The mountains were formed over tens of millions of years as the African and Eurasian tectonic plates collided. Extreme shortening caused by the event resulted in marine sedimentary rocks rising by thrusting and folding into high mountain peaks such as Mont Blanc, Mont Blanc spans the French–Italian border, and at 4,810 m is the highest mountain in the Alps. The Alpine region area contains about a hundred peaks higher than 4000 metres, the altitude and size of the range affects the climate in Europe, in the mountains precipitation levels vary greatly and climatic conditions consist of distinct zones. Wildlife such as live in the higher peaks to elevations of 3,400 m. Evidence of human habitation in the Alps goes back to the Palaeolithic era, a mummified man, determined to be 5,000 years old, was discovered on a glacier at the Austrian–Italian border in 1991. By the 6th century BC, the Celtic La Tène culture was well established, Hannibal famously crossed the Alps with a herd of elephants, and the Romans had settlements in the region.
In 1800 Napoleon crossed one of the passes with an army of 40,000. The 18th and 19th centuries saw an influx of naturalists, writers, in World War II, Adolf Hitler kept a base of operation in the Bavarian Alps throughout the war. The Alpine region has a cultural identity. The Winter Olympic Games have been hosted in the Swiss, French, at present, the region is home to 14 million people and has 120 million annual visitors. The English word Alps derives from the Latin Alpes, maurus Servius Honoratus, an ancient commentator of Virgil, says in his commentary that all high mountains are called Alpes by Celts. The term may be common to Italo-Celtic, because the Celtic languages have terms for high mountains derived from alp and this may be consistent with the theory that in Greek Alpes is a name of non-Indo-European origin. According to the Old English Dictionary, the Latin Alpes might possibly derive from a pre-Indo-European word *alb hill, Albania, a name not native to the region known as the country of Albania, has been used as a name for a number of mountainous areas across Europe.
In Roman times, Albania was a name for the eastern Caucasus, in modern languages the term alp, albe or alpe refers to a grazing pastures in the alpine regions below the glaciers, not the peaks. An alp refers to a mountain pasture where cows are taken to be grazed during the summer months and where hay barns can be found. The Alps are a crescent shaped geographic feature of central Europe that ranges in a 800 km arc from east to west and is 200 km in width, the mean height of the mountain peaks is 2.5 km. The range stretches from the Mediterranean Sea north above the Po basin, extending through France from Grenoble, the range continues onward toward Vienna and east to the Adriatic Sea and Slovenia. To the south it dips into northern Italy and to the north extends to the border of Bavaria in Germany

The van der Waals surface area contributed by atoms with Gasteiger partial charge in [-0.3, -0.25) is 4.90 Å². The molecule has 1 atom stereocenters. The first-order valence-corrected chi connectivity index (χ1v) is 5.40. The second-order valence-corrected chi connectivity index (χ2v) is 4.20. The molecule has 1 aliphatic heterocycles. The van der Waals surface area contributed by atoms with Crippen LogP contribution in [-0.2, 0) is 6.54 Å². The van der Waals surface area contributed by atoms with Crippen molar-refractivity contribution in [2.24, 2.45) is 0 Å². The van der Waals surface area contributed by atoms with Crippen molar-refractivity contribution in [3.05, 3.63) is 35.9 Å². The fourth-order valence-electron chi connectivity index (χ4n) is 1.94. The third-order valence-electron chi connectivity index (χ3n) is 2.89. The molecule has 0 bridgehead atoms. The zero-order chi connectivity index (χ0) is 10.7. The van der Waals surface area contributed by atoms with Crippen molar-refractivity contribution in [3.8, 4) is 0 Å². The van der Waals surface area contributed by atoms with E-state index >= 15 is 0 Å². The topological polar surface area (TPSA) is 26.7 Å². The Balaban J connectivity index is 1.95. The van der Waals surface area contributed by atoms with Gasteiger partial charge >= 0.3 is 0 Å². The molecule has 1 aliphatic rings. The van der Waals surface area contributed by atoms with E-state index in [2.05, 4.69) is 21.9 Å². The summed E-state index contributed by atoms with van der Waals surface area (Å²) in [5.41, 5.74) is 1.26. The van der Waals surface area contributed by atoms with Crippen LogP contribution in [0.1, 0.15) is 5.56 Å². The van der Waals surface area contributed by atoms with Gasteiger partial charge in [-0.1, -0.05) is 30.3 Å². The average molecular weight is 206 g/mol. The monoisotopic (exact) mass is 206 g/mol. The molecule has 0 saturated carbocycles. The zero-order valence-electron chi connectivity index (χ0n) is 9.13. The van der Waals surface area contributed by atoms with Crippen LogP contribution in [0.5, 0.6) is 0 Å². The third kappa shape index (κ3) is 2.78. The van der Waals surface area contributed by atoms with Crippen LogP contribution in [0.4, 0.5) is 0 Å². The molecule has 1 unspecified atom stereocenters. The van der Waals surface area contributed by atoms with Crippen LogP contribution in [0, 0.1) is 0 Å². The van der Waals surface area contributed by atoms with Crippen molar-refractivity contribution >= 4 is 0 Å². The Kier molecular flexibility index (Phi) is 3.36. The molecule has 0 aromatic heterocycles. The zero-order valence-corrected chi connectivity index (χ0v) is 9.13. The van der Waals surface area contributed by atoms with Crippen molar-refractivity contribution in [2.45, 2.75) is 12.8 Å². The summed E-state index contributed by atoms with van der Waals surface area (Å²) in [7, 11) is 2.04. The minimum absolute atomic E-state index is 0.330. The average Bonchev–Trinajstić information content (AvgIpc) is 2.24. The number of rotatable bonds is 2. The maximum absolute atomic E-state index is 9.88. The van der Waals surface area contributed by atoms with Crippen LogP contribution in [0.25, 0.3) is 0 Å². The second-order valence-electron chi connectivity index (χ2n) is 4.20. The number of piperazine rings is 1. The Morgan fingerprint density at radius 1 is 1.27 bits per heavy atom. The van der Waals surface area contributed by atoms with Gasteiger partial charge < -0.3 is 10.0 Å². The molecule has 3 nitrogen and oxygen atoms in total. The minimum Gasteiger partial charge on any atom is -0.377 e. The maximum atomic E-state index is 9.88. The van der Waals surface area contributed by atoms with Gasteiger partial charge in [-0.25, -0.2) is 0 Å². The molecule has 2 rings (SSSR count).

Lyskamm, known as Silberbast, is a mountain in the Pennine Alps lying on the border between Switzerland and Italy. It consists of a ridge with two distinct peaks. The mountain has gained a reputation for seriousness because of the many cornices lying on the ridge, because of its modest prominence, Liskamm is sometimes considered to be part of the extended Monte Rosa group. The northern side of the mountain is an impressive 1,100 metres ice-covered wall, the gentler southern side rises only a few hundred metres above the glacier of the same name, Lysgletscher. The eastern and higher of the two peaks is 4,527 m, and was first ascended in 1861 from the Lisjoch up the east ridge by a 14-man team led by J. F. Hardy, others in the party included A. C. Ramsey, F. Sibson, T. Rennison, J. A. Hudson, C. H. Pilkington, the guides were Franz Josef Lochmatter of St. Niklaus in the canton Valais, J. -P. Cachet, K. Kerr, S. Zumtaugwald, P. and J. -M, the ridge as a whole was first traversed three years by Leslie Stephen, Edward N.
Buxton, Jakob Anderegg and Franz Biener. The first attempt to climb the imposing north-east face was made in 1880 by the brothers Kalbermatten and they were carried down to the glacier by an avalanche but they survived the accident. On 9 August 1890, L. Norman-Neruda with guides Christian Klucker and J. Reinstadler were the first to reach the summit by the north face, the first winter ascent of this route was made on 11 March 1956 by C. In 1907, Geoffrey Winthrop Young and his guide traversed the whole ridge two times, Young wanted to traverse the ridge from the Nordend to the Breithorn. They started from Riffelalp at midnight and finished the traverse of the Monte Rosa massif at midday, but after the traverse of the Liskamm and Castor the guide was too tired. Young, who was disappointed, convinced him to go back by the Lisjoch before descending to Zermatt. Young even wanted to back to the Nordend but his guide refused to prolong the journey. The normal route starts from the Lisjoch, which can be accessed from the Gnifetti Hut or from the Monte Rosa Hut, the route follows the route taken by the first ascensionist.
The mountain is climbed as a traverse from the Feliksjoch. The traverse consists mostly of a narrow, snow-covered ridge, with some scrambling over rocks. W. E. Hall The fatal accident on the Lyskamm, Alpine Journal,5, 23–32 Liskamm on Peakbagger. com Liskamm on SummitPost Italian route account from south - Czech and English